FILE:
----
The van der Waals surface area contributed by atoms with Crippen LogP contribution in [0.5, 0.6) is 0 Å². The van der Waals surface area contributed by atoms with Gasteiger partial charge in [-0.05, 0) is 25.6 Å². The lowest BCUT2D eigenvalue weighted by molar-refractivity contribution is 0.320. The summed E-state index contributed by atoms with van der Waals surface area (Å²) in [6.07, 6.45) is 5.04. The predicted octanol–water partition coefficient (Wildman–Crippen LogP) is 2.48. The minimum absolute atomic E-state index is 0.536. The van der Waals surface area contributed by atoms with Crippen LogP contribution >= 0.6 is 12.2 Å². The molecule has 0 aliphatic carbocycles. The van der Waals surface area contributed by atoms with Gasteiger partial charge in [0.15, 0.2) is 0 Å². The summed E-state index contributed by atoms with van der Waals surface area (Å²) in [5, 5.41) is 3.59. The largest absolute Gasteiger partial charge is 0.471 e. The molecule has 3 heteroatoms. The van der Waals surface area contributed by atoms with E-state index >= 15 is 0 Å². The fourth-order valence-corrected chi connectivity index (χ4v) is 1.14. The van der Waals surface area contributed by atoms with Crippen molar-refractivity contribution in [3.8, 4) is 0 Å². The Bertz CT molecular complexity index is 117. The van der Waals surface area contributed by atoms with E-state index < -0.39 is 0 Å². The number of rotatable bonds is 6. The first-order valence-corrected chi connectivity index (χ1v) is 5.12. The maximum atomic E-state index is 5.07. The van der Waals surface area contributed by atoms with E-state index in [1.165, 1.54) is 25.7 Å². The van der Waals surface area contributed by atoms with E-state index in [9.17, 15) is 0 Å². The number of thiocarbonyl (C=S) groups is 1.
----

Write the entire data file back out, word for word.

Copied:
The van der Waals surface area contributed by atoms with Crippen LogP contribution in [0.5, 0.6) is 0 Å². The van der Waals surface area contributed by atoms with Gasteiger partial charge in [-0.05, 0) is 25.6 Å². The lowest BCUT2D eigenvalue weighted by molar-refractivity contribution is 0.320. The summed E-state index contributed by atoms with van der Waals surface area (Å²) in [6.07, 6.45) is 5.04. The predicted octanol–water partition coefficient (Wildman–Crippen LogP) is 2.48. The minimum absolute atomic E-state index is 0.536. The van der Waals surface area contributed by atoms with Crippen LogP contribution >= 0.6 is 12.2 Å². The molecule has 0 aliphatic carbocycles. The van der Waals surface area contributed by atoms with Gasteiger partial charge in [0.15, 0.2) is 0 Å². The summed E-state index contributed by atoms with van der Waals surface area (Å²) in [5, 5.41) is 3.59. The largest absolute Gasteiger partial charge is 0.471 e. The molecule has 3 heteroatoms. The van der Waals surface area contributed by atoms with E-state index >= 15 is 0 Å². The fourth-order valence-corrected chi connectivity index (χ4v) is 1.14. The van der Waals surface area contributed by atoms with Crippen molar-refractivity contribution in [3.8, 4) is 0 Å². The Bertz CT molecular complexity index is 117. The van der Waals surface area contributed by atoms with E-state index < -0.39 is 0 Å². The number of rotatable bonds is 6. The first-order valence-corrected chi connectivity index (χ1v) is 5.12. The maximum atomic E-state index is 5.07. The van der Waals surface area contributed by atoms with E-state index in [1.165, 1.54) is 25.7 Å². The van der Waals surface area contributed by atoms with E-state index in [9.17, 15) is 0 Å². The number of thiocarbonyl (C=S) groups is 1.